In fact, he took her for a ride in his plane on his 75th birthday in April. But she hasn’t ridden in a convertible for ages, she said.

Gerry Donahue, seated, and her son, Dennis Donahue, stand beside his plane Thursday afternoon outside a hangar at Forbes Field. They will celebrate Gerry Donahue’s 100th birthday Saturday with a flight and a drive in a convertible.


Anne Marie Dunphy was crowned national champion at the Dressage Ireland championships at the Cavan Equestrian Centre on Saturday.

For the second year running, Dunphy won the Grand Prix with her 16-year-old Dutch Warmblood gelding Urbanus (by Ronaldo), once again beating Sandra Blake Farrell and Saint Emilion 2 into second place. Urbanus and Dunphy won the Intermediare II championship in Cavan on Friday.


While searching for my 2nd great grandfather Jeremiah D Donoghue 1835-1915,  I came across these 13 photos from that I thought you might like for your new site.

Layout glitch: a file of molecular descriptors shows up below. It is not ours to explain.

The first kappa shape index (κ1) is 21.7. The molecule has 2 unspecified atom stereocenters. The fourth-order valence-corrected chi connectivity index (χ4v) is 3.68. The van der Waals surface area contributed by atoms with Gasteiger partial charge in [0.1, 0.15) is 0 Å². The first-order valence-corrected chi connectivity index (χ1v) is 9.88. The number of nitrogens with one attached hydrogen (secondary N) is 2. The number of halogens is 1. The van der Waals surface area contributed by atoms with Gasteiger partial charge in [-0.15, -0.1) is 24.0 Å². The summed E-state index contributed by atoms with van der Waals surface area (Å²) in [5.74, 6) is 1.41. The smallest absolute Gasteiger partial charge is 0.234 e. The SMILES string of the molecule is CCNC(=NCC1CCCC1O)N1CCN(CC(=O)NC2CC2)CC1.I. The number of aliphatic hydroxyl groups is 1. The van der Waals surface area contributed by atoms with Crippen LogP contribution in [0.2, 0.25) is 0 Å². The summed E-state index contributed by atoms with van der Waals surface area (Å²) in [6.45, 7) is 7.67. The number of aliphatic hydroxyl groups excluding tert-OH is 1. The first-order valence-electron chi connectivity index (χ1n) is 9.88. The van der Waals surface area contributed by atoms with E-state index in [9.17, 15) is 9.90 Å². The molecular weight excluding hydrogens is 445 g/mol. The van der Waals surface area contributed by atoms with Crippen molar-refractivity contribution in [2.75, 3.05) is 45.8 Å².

If you would like to see any of them please contact Rod

Thanks to Jean Smoorenburg


Mr Florence "Frank" Thomas O'Donoghue


Mr Florence "Frank" Thomas O'Donoghue (Bedroom steward) was born in Killarney, Co Kerry, Ireland on 28 October 1880, and was baptised on 30 October 1880.

He was the son of Timothy O'Donoghue (b. 1855), a tram conductor originally from Co Kerry, and Margaret, née Mora (b. 1856), a native of Queen's County (modern-day Co Laois). The family had seemingly settled in Liverpool not long after his birth, perhaps around 1882, and his parents went on to have six children in that city: James (b. 1885), Margaret (b. 1887), Anne "Nance" (b. 1889), Nora (b. 1893), Emily Bridget (b. 1895) and Winifred Ellen (b. 1903).